The almost annual torment of Super Bowl Sunday produced a cruel twist for the New York Jets and their beleaguered fan base. Not only did they have to endure an unprecedented sixth championship for their No. 1 rival, but they saw their most beloved player, Joe Namath, present the Lombardi Trophy to the New England Patriots. It wasn't his fault -- it was a hat-tip to the 50th anniversary of the Jets' historic Super Bowl victory -- but it still had to be soul-crushing.
The Jets' No. 2 rival also was celebrating. The Miami Dolphins on Monday hired the latest star pupil from the Bill Belichick Finishing School: defensive whiz Brian Flores, who completed his degree by befuddling the Los Angeles Rams in Super Bowl LIII. It sets up a fascinating case study between the Dolphins and Jets, both of whom -- along with the Buffalo Bills -- have been eating the Patriots' dust for two decades.
In their attempt to overtake Belichick and Tom Brady, the Jets bought into the leaguewide trend by hiring the offensive-minded Adam Gase -- a Miami cast-off. The Dolphins bought into the Patriot Way, bringing one of Belichick's top lieutenants to South Beach.
Offense vs. defense. Recycled head coach vs. fresh face. Mediocre record (23-25) vs. winning pedigree.
Flores has more box-office appeal than Gase because he has the unmistakable glow of a Super Bowl championship, which makes it easier for the folks in the marketing department, but the reality is Flores is a bigger question mark than Gase.
For all his promise, Flores is the product of a system and a culture that does everything well except produce head coaches. Have you studied the branches of the Belichick coaching tree? It has yielded the likes of Eric Mangini (a groan from Jets fans), Charlie Weis, Josh McDaniels, Romeo Crennel and Bill O'Brien, the only one who has achieved success on his own.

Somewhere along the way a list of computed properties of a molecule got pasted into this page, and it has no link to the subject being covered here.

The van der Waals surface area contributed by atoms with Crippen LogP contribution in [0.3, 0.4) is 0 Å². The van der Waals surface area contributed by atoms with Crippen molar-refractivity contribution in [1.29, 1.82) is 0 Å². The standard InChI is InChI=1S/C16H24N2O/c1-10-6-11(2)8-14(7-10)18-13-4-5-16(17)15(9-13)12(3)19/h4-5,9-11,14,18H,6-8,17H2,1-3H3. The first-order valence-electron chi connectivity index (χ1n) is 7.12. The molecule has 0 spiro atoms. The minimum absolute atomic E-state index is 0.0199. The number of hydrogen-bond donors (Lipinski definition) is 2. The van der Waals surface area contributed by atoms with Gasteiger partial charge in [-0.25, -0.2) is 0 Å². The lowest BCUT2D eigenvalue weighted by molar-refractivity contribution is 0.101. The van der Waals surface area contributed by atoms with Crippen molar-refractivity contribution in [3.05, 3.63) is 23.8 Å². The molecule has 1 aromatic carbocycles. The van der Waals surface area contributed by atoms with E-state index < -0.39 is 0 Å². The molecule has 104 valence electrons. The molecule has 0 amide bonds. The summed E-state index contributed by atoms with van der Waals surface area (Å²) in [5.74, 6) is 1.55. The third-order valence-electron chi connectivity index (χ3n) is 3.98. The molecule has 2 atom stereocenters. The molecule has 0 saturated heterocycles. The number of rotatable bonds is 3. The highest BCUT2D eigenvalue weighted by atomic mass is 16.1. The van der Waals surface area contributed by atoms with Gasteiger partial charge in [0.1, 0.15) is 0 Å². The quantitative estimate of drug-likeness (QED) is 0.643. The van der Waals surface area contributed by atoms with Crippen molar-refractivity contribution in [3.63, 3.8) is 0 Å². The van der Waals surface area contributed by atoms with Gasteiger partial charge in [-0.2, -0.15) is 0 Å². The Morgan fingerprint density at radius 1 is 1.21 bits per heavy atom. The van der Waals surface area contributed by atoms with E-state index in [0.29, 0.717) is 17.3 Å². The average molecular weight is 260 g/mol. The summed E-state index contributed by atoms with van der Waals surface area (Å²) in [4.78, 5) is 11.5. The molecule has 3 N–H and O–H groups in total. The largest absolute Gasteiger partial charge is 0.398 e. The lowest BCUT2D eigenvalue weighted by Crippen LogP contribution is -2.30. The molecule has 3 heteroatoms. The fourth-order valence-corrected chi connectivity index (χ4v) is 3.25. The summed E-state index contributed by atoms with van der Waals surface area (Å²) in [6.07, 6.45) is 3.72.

A year ago, the Detroit Lions thought they were getting a chip off the 'ol Bill in Matt Patricia, but The Pencil was a mess and finished 6-10. One of his veterans complained about his draconian ways to a Jets player after their blowout loss to New York ... and that was only Week 1, for crying out loud.
This doesn't mean Flores will turn into another Patricia. But it doesn't mean he won't. Flores is walking into a tough situation, one that was created in part by Gase, who went 13-19 over his last two seasons. The Dolphins will reportedly dump quarterback Ryan Tannehill and begin to rebuild, which means they could look a lot like the 2017 Jets.
Flores, 37, is considered a bright coach with strong leadership traits, but he knows only one way, having spent his entire career under one man. This smacks of the Jets and Mangini in 2006. He, too, grew up under Belichick, landing the Jets gig when he was only 35. Owner Woody Johnson was so desperate to emulate the Patriots that he and his right-hand man, former general manager Mike Tannenbaum (later Gase's boss in Miami), convinced Mangini to defect. They got one terrific year out of out the so-called "Man-genius" before it all went to pieces.
The Jets learned a hard lesson: You can hire a Belichick Mini-Me, but that doesn't mean you're getting Belichick. And that's the thing about Flores that makes him a wild card.
Though he definitely called the defensive plays for the Patriots, who made the high-scoring Rams look as inept as the Jets, it would be naive to think Flores was solely responsible for the brilliant game plan. Make no mistake: Belichick played a significant role. Always has, always will.
Nevertheless, the Dolphins decided weeks ago they were willing to wait for Flores, deciding they'd rather rob from the greatest coach in history than follow the offensive trend. For a change, the Jets went with the crowd. (Six of the eight head-coaching vacancies were filled by offensive-minded coaches.) Flores and Gase went head-to-head twice as playcallers last season, with Flores owning the first meeting (a 38-7 win) and Gase needing the "Miami Miracle" in the rematch to pull out a 34-33 victory -- his last as the Dolphins' coach.
In two or three years, we'll know whether either of the perennial also-rans got its coaching hire right.